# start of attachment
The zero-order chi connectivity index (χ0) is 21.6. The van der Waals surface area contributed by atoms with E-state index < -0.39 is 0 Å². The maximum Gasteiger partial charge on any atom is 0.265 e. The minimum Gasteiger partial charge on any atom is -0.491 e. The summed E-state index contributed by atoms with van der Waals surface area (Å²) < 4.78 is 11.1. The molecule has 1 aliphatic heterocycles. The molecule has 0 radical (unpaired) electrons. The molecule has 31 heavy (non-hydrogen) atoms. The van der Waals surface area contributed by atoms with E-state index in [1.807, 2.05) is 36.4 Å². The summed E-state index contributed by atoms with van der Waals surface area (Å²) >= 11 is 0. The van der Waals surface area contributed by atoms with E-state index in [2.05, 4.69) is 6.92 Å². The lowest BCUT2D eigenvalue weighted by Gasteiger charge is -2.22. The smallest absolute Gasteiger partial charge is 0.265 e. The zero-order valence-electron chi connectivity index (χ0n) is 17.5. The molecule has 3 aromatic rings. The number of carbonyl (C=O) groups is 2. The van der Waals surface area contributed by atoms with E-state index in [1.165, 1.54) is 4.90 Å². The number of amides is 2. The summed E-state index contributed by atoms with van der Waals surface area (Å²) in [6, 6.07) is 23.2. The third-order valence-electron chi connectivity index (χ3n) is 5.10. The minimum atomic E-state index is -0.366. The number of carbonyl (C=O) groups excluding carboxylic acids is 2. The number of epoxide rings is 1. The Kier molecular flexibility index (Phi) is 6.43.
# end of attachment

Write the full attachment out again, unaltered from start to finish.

The zero-order chi connectivity index (χ0) is 21.6. The van der Waals surface area contributed by atoms with E-state index < -0.39 is 0 Å². The maximum Gasteiger partial charge on any atom is 0.265 e. The minimum Gasteiger partial charge on any atom is -0.491 e. The summed E-state index contributed by atoms with van der Waals surface area (Å²) < 4.78 is 11.1. The molecule has 1 aliphatic heterocycles. The molecule has 0 radical (unpaired) electrons. The molecule has 31 heavy (non-hydrogen) atoms. The van der Waals surface area contributed by atoms with E-state index in [1.807, 2.05) is 36.4 Å². The summed E-state index contributed by atoms with van der Waals surface area (Å²) >= 11 is 0. The van der Waals surface area contributed by atoms with E-state index in [2.05, 4.69) is 6.92 Å². The lowest BCUT2D eigenvalue weighted by Gasteiger charge is -2.22. The smallest absolute Gasteiger partial charge is 0.265 e. The zero-order valence-electron chi connectivity index (χ0n) is 17.5. The molecule has 3 aromatic rings. The number of carbonyl (C=O) groups is 2. The van der Waals surface area contributed by atoms with E-state index in [1.165, 1.54) is 4.90 Å². The number of amides is 2. The summed E-state index contributed by atoms with van der Waals surface area (Å²) in [6, 6.07) is 23.2. The third-order valence-electron chi connectivity index (χ3n) is 5.10. The minimum atomic E-state index is -0.366. The number of carbonyl (C=O) groups excluding carboxylic acids is 2. The number of epoxide rings is 1. The Kier molecular flexibility index (Phi) is 6.43.